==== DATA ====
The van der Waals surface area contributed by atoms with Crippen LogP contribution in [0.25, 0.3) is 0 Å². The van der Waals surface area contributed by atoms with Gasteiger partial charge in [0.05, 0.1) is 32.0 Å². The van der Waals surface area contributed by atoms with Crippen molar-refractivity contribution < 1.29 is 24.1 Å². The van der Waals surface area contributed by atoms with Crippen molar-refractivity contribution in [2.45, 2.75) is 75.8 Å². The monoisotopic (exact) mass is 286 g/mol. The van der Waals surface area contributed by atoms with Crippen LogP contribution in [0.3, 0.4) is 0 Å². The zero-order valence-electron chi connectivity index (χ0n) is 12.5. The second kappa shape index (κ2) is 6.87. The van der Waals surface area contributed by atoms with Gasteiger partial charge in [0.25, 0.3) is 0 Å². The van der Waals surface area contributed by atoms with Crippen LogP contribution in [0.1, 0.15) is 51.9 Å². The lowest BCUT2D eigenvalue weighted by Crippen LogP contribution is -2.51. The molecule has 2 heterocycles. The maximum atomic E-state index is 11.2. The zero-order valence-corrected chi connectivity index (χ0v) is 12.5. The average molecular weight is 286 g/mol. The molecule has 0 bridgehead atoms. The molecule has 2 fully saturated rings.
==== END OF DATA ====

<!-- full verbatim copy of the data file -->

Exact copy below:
The van der Waals surface area contributed by atoms with Crippen LogP contribution in [0.25, 0.3) is 0 Å². The van der Waals surface area contributed by atoms with Gasteiger partial charge in [0.05, 0.1) is 32.0 Å². The van der Waals surface area contributed by atoms with Crippen molar-refractivity contribution < 1.29 is 24.1 Å². The van der Waals surface area contributed by atoms with Crippen molar-refractivity contribution in [2.45, 2.75) is 75.8 Å². The monoisotopic (exact) mass is 286 g/mol. The van der Waals surface area contributed by atoms with Crippen LogP contribution in [0.3, 0.4) is 0 Å². The zero-order valence-electron chi connectivity index (χ0n) is 12.5. The second kappa shape index (κ2) is 6.87. The van der Waals surface area contributed by atoms with Gasteiger partial charge in [0.25, 0.3) is 0 Å². The van der Waals surface area contributed by atoms with Crippen LogP contribution in [0.1, 0.15) is 51.9 Å². The lowest BCUT2D eigenvalue weighted by Crippen LogP contribution is -2.51. The molecule has 2 heterocycles. The maximum atomic E-state index is 11.2. The zero-order valence-corrected chi connectivity index (χ0v) is 12.5. The average molecular weight is 286 g/mol. The molecule has 0 bridgehead atoms. The molecule has 2 fully saturated rings.